Should Superhero Superpowers Be Considered Property?

from the the-debate-is-on dept

We've had many, many debates around here over the question of whether or not "intellectual property" is actually property. So it seems like many of you might enjoy this article, sent in by johnjac, where some attorneys with way too much free time on their hands discuss whether or not superpowers possessed by super heroes should be considered property or not. I will give you just this short snippet as a taste, which I assume will make you rush over to read the whole thing:
If Superman uses the power of a blue sun to bestow superpowers on another person, is that a taxable asset transfer?  Who would want to try to collect?

If two superheroes marry, share a power, then later divorce, could one be forced to give up the power during the division of assets?  Does it matter who had the power originally?  Even though the shared power may be a non-rival good, one of the two superheroes may still have a claim to exclusivity.  Perhaps the power is a trademark ability of one character, or maybe they signed a superhero pre-nuptial agreement that determined the disposition of any shared abilities.

If one superhero lends a power to another (or to a normal person), does that superhero have an implied right to its return?  In other words, is a bailment created?  I think the answer here is yes.
Enjoy.

Filed Under: copyright, intellectual property, law, property, superheroes, superpowers


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  1. identicon
    Don, 12 Dec 2010 @ 12:59pm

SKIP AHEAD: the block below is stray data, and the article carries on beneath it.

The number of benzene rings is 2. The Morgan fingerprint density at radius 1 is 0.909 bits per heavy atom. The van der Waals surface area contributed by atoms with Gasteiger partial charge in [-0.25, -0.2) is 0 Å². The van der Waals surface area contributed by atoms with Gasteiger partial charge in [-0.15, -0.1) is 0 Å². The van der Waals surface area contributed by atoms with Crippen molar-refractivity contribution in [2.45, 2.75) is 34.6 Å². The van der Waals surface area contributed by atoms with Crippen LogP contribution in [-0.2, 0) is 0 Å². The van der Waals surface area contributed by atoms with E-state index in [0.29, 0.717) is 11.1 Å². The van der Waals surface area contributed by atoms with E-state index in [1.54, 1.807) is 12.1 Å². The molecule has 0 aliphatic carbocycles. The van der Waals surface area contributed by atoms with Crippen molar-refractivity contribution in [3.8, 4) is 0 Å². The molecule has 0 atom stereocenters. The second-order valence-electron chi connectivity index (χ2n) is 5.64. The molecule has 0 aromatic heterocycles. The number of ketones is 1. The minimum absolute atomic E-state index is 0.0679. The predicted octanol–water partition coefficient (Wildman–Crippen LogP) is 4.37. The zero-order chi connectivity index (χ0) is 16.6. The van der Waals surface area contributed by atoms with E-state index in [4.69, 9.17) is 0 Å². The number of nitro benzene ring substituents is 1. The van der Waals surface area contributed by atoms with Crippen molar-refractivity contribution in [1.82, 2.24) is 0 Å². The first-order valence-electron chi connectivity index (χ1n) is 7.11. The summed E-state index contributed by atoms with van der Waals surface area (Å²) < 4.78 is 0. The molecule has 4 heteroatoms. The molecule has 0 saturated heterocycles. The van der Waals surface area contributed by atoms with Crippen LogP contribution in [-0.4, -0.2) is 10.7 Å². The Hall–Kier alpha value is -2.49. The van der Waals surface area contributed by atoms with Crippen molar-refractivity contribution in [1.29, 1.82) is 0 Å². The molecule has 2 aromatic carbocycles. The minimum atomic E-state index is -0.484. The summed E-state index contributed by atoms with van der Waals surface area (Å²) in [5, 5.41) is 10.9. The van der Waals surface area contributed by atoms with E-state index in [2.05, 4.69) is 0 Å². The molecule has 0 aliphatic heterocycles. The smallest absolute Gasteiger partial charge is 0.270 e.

It worked for obama so it should work for you also.

    If Superman uses the power of a blue sun to bestow superpowers on another person, is that a taxable asset transfer? Who would want to try to collect?

    This would be the same if you loaned a car to some one, they use it to get to work, then YES that would be taxable.

    Just having the super powers would not be taxable as there would be no way to prove the powers were given. But once those powers were manifested into “work” that causes increase of holdings, then that increase could be taxed.

    However if you used those super powers “loaned to you” to save children, and smash bank robbers, where you have no personal increase then there is nothing to tax.


    It would be best to consult an attorney and set up a not for profit corporation where your assets and increase made by your “loaned” super powers can be placed and there by sheltered.

    You could also start a PAC corporation, funded with untold billions, get yourself elected and make your own laws where people with super power are exempt from taxation. It worked for obama so it should work for you also.


    Don

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